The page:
Obesity fuels 39% rise in diabetes among under-40s, report warns

There has been a 39% rise in cases of diabetes among the under-40s, with poor diets and obesity largely to blame, a report suggests.

The study, from Diabetes UK, said people face a more aggressive and acute form of diabetes when it develops at a younger age, with thousands of people and children living undiagnosed with the condition across the country.

The report argues “drastic changes” over the last 25 years to the food people eat and the environments they live in are taking their toll.

“We are bombarded by adverts for cheaper, unhealthy food,” it said.

“The foods on our shelves are increasingly high in fat, salt and sugar, and rising costs are pushing a healthy diet out of reach for millions.

“These conditions, combined with genetic factors and stark inequalities, are driving rising levels of obesity, which increases the risk of developing type 2 diabetes.

“When type 2 diabetes develops at a younger age, defined here as under 40, it is more acute and aggressive.

“It is also associated with an increased risk of more rapid onset of devastating complications such as heart disease, kidney disease, sight loss and even an early death.”

The report’s authors said cases of type 2 among all under-40s have risen by more than 47,000 since 2016/17, an increase of 39%, compared to a rise of 25% for those over 40.

“We estimate nearly 168,000 people under the age of 40 are diagnosed with type 2 diabetes in the UK, with nearly 150,000 people under 40 diagnosed in England alone.”

Thousands more are living with the condition undiagnosed, with analysis suggesting half of people aged 16 to 44 with type 2 diabetes are unaware they have it.

The report said the causes of diabetes can be complex, but younger people who are obese have greater risks than older age groups.

Until 25 years ago, type 2 diabetes in children had never been identified in the UK, but it is “now rising rapidly”.

The study said: “People with type 2 diabetes under 40 are more likely to be living with obesity than those in older age groups. This is especially pronounced in children.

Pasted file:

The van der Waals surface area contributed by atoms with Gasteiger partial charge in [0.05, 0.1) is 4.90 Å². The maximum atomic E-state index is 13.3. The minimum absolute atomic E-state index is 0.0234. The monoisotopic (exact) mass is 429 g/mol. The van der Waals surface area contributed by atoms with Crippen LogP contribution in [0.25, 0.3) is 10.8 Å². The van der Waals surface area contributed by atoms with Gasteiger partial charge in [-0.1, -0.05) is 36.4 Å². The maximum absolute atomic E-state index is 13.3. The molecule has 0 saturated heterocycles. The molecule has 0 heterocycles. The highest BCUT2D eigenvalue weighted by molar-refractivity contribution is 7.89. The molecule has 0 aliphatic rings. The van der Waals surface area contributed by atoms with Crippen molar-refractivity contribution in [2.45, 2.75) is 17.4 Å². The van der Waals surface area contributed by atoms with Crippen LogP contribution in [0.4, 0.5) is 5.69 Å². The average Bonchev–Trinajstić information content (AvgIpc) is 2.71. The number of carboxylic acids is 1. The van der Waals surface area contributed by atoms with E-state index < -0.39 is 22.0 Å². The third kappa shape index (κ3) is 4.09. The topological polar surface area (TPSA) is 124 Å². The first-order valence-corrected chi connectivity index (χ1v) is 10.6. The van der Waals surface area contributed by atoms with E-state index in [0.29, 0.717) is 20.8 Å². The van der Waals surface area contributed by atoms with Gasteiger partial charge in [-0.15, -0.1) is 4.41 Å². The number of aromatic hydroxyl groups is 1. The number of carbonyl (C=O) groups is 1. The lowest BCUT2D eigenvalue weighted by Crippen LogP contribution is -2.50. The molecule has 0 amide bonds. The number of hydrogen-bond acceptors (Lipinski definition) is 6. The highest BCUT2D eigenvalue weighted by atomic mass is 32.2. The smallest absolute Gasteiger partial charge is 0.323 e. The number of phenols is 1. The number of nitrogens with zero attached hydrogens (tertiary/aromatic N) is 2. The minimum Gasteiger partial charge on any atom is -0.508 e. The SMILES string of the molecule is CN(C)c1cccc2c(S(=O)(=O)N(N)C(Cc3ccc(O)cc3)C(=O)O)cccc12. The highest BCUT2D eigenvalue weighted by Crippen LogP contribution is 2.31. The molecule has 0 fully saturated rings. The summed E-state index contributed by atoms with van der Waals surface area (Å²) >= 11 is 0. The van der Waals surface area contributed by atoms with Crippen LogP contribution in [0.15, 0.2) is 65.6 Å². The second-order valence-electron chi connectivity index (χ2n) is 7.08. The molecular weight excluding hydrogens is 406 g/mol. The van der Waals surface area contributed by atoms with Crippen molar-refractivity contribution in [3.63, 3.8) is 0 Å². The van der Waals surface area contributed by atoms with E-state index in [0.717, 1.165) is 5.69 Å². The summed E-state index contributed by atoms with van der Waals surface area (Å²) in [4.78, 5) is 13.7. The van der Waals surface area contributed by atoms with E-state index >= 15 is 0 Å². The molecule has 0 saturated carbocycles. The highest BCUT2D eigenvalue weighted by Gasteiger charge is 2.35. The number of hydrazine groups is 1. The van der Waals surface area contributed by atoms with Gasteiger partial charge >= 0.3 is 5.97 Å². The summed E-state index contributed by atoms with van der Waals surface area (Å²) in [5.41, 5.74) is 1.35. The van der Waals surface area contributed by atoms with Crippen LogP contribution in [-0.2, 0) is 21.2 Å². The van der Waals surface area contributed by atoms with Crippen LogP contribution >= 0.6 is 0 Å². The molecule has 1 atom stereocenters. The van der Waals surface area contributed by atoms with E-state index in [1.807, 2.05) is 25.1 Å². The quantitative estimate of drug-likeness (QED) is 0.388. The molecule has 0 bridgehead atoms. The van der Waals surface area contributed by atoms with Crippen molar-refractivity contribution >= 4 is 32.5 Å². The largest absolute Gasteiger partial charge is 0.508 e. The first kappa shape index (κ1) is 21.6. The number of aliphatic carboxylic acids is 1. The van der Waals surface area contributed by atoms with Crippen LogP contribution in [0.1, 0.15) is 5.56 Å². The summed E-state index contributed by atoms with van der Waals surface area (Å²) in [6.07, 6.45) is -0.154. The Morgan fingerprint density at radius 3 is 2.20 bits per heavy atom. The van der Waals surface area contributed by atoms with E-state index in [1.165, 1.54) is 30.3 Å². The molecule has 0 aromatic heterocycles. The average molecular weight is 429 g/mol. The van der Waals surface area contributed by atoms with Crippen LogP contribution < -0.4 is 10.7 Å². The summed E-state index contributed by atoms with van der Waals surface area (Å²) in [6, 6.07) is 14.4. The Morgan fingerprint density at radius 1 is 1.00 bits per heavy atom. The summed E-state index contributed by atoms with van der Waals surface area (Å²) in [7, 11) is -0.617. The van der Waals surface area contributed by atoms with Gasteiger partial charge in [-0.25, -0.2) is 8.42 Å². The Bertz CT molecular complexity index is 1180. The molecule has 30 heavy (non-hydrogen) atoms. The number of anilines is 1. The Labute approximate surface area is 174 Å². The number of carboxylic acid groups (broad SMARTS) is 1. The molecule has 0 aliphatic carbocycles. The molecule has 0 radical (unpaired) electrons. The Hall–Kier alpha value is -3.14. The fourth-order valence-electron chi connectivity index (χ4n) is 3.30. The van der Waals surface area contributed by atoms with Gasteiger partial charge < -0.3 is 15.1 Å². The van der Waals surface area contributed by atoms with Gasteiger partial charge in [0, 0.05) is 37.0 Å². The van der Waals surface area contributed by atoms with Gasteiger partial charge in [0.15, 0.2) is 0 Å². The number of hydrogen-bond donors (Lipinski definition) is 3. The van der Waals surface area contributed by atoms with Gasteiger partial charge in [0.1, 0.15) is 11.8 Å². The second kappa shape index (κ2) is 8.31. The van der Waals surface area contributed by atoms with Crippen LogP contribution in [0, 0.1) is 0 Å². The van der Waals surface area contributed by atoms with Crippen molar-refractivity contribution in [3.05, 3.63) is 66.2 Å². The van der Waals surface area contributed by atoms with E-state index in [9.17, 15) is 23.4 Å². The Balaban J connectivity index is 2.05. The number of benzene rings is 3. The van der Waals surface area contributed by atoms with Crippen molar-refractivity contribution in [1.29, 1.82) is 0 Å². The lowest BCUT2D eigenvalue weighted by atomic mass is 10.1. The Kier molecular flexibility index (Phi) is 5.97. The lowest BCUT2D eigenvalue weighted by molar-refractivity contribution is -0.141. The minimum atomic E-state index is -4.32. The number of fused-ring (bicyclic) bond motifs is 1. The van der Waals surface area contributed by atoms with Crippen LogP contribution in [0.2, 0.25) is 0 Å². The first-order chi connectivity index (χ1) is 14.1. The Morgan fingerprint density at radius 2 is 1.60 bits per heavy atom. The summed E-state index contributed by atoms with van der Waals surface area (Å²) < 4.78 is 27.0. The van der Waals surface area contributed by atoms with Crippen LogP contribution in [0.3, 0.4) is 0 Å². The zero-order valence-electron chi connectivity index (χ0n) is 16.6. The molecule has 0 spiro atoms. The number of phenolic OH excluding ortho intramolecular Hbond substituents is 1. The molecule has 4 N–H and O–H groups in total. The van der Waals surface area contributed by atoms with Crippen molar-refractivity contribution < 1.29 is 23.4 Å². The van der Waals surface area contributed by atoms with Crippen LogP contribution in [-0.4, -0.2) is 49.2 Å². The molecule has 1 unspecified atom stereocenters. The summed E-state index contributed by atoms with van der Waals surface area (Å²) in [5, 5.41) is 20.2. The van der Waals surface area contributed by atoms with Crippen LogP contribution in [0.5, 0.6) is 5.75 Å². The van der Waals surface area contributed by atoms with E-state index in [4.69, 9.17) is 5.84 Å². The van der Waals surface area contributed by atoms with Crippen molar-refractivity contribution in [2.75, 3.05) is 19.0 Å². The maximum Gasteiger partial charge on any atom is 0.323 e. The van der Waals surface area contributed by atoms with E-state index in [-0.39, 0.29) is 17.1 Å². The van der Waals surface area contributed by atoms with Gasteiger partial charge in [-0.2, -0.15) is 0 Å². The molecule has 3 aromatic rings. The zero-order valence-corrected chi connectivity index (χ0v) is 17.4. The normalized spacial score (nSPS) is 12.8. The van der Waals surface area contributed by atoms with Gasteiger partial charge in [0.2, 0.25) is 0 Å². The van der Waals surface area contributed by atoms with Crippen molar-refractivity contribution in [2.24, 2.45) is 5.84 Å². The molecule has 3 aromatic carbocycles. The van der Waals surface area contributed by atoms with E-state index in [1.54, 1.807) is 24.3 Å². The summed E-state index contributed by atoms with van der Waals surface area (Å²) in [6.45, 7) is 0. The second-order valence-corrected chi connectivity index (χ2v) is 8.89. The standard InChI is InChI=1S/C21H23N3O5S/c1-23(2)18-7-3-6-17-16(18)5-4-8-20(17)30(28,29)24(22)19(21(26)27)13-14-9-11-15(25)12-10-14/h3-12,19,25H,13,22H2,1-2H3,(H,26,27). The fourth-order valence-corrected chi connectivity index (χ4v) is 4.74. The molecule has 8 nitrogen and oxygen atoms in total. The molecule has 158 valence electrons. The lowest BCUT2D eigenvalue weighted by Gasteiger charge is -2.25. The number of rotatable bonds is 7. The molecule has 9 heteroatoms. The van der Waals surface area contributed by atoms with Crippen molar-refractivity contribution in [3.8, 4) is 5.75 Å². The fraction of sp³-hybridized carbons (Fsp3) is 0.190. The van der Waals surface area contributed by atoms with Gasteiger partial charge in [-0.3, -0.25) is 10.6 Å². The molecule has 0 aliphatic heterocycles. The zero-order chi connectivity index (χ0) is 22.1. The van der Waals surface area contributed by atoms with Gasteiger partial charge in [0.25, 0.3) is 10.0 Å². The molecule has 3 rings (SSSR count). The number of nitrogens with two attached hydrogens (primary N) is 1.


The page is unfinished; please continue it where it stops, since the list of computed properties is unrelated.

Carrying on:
“Eighty one per cent of children registered with type 2 diabetes aged 18 and under are living with obesity and 10% with overweight.”

The study also points to “gross inequalities”, with people from the most deprived areas and those from black and South Asian backgrounds more likely to develop diabetes.

When it comes to the impact on work, the report said 43,000 people out of work due to long-term sickness “primarily because of their diabetes, a 79% increase since 2019”.

Diabetes is also listed as a secondary condition for hundreds of thousands more people who are currently unable to work, the study said.

Blood test
The report found 43,000 people are out of work due to long-term sickness ‘primarily because of diabetes’ (PA)

Diabetes UK said the number of people living with diabetes in the UK now tops 5.6 million.

It is calling for the Government to “put the building blocks of health in place for every child and young person, including access to green space, affordable, healthy food, and quality housing”.

It called for planned restrictions on junk food advertising to be introduced and for further work to expand the sugar tax on soft drinks.

Colette Marshall, chief executive of Diabetes UK, said: “Diagnoses of type 2 diabetes in people under 40 are rising to alarming levels.

“It’s a damning indictment of the barriers that many of us face to living a healthy life, where good food is affordable, and exercise isn’t a luxury.

“There is a generational opportunity to stop this crisis in its tracks and we are calling on all political parties to seize it.

“We need bold action to reverse the rising trend in type 2 diabetes, overturn our broken food environment and give every child and young person the best possible chance to grow up in good health.

“The decisions taken now will not only determine the health of young people today, but also the next generation.”

A spokesman for NHS England said: “Obesity leads to a range of serious health conditions including type 2 diabetes, so it’s concerning but not surprising that we’re seeing an increase in the condition as obesity levels rise.

“The NHS has invested significantly in services to help people prevent, manage and, in some cases, reverse type 2 diabetes, including specific support for people under the age of 40 – but it is clear that reversing this trend requires concerted action across industry, government and society to tackle obesity.”